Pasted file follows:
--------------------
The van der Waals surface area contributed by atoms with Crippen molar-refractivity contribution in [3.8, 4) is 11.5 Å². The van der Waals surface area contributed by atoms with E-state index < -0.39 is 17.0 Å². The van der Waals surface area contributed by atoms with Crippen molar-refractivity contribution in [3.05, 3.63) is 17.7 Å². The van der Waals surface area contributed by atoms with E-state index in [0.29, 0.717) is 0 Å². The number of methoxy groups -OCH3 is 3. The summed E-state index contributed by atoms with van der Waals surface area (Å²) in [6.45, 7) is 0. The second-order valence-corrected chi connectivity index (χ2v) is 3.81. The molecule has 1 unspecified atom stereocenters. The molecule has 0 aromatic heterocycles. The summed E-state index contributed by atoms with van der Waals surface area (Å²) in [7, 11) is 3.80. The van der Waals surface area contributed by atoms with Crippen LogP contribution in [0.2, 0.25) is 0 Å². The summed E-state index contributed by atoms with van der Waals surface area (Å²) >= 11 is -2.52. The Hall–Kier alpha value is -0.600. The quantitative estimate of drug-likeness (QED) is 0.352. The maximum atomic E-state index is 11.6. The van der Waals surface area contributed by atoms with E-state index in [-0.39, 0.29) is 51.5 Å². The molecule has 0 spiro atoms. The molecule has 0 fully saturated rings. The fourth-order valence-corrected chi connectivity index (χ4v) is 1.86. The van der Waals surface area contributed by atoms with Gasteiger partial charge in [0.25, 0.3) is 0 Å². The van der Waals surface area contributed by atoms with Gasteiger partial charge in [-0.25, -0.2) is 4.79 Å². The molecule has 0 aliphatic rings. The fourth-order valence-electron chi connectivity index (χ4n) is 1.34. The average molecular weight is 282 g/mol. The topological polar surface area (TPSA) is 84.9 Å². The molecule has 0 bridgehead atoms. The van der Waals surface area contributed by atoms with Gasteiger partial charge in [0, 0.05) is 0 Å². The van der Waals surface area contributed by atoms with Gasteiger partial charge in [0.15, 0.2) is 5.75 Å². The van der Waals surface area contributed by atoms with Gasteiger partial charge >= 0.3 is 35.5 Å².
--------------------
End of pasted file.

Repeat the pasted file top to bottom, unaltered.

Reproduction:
The van der Waals surface area contributed by atoms with Crippen molar-refractivity contribution in [3.8, 4) is 11.5 Å². The van der Waals surface area contributed by atoms with E-state index < -0.39 is 17.0 Å². The van der Waals surface area contributed by atoms with Crippen molar-refractivity contribution in [3.05, 3.63) is 17.7 Å². The van der Waals surface area contributed by atoms with E-state index in [0.29, 0.717) is 0 Å². The number of methoxy groups -OCH3 is 3. The summed E-state index contributed by atoms with van der Waals surface area (Å²) in [6.45, 7) is 0. The second-order valence-corrected chi connectivity index (χ2v) is 3.81. The molecule has 1 unspecified atom stereocenters. The molecule has 0 aromatic heterocycles. The summed E-state index contributed by atoms with van der Waals surface area (Å²) in [7, 11) is 3.80. The van der Waals surface area contributed by atoms with Crippen LogP contribution in [0.2, 0.25) is 0 Å². The summed E-state index contributed by atoms with van der Waals surface area (Å²) >= 11 is -2.52. The Hall–Kier alpha value is -0.600. The quantitative estimate of drug-likeness (QED) is 0.352. The maximum atomic E-state index is 11.6. The van der Waals surface area contributed by atoms with E-state index in [-0.39, 0.29) is 51.5 Å². The molecule has 0 spiro atoms. The molecule has 0 fully saturated rings. The fourth-order valence-corrected chi connectivity index (χ4v) is 1.86. The van der Waals surface area contributed by atoms with Gasteiger partial charge in [0.25, 0.3) is 0 Å². The van der Waals surface area contributed by atoms with Gasteiger partial charge in [-0.25, -0.2) is 4.79 Å². The molecule has 0 aliphatic rings. The fourth-order valence-electron chi connectivity index (χ4n) is 1.34. The average molecular weight is 282 g/mol. The topological polar surface area (TPSA) is 84.9 Å². The molecule has 0 bridgehead atoms. The van der Waals surface area contributed by atoms with Gasteiger partial charge in [0, 0.05) is 0 Å². The van der Waals surface area contributed by atoms with Gasteiger partial charge in [0.15, 0.2) is 5.75 Å². The van der Waals surface area contributed by atoms with Gasteiger partial charge >= 0.3 is 35.5 Å².